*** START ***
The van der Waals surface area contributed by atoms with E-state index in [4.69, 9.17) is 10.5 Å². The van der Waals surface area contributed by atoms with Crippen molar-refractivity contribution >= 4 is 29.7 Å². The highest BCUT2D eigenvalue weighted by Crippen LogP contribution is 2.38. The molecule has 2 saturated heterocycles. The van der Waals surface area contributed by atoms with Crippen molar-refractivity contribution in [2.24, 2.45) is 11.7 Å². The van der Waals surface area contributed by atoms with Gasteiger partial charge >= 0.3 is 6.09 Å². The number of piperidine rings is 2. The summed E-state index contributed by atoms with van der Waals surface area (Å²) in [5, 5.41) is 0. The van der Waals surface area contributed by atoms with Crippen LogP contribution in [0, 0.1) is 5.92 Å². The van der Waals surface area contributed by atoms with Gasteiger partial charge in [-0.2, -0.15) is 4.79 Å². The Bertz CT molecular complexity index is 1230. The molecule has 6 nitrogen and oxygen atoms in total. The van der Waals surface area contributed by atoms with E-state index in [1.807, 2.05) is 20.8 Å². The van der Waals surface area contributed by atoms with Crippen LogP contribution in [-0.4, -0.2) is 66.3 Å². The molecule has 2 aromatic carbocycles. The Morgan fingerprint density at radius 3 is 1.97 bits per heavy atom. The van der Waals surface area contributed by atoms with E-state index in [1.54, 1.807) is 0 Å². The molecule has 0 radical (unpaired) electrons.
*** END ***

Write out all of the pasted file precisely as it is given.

The van der Waals surface area contributed by atoms with E-state index in [4.69, 9.17) is 10.5 Å². The van der Waals surface area contributed by atoms with Crippen molar-refractivity contribution >= 4 is 29.7 Å². The highest BCUT2D eigenvalue weighted by Crippen LogP contribution is 2.38. The molecule has 2 saturated heterocycles. The van der Waals surface area contributed by atoms with Crippen molar-refractivity contribution in [2.24, 2.45) is 11.7 Å². The van der Waals surface area contributed by atoms with Gasteiger partial charge >= 0.3 is 6.09 Å². The number of piperidine rings is 2. The summed E-state index contributed by atoms with van der Waals surface area (Å²) in [5, 5.41) is 0. The van der Waals surface area contributed by atoms with Crippen LogP contribution in [0, 0.1) is 5.92 Å². The van der Waals surface area contributed by atoms with Gasteiger partial charge in [-0.2, -0.15) is 4.79 Å². The Bertz CT molecular complexity index is 1230. The molecule has 6 nitrogen and oxygen atoms in total. The van der Waals surface area contributed by atoms with E-state index in [1.807, 2.05) is 20.8 Å². The van der Waals surface area contributed by atoms with Crippen LogP contribution in [-0.4, -0.2) is 66.3 Å². The molecule has 2 aromatic carbocycles. The Morgan fingerprint density at radius 3 is 1.97 bits per heavy atom. The van der Waals surface area contributed by atoms with E-state index in [1.54, 1.807) is 0 Å². The molecule has 0 radical (unpaired) electrons.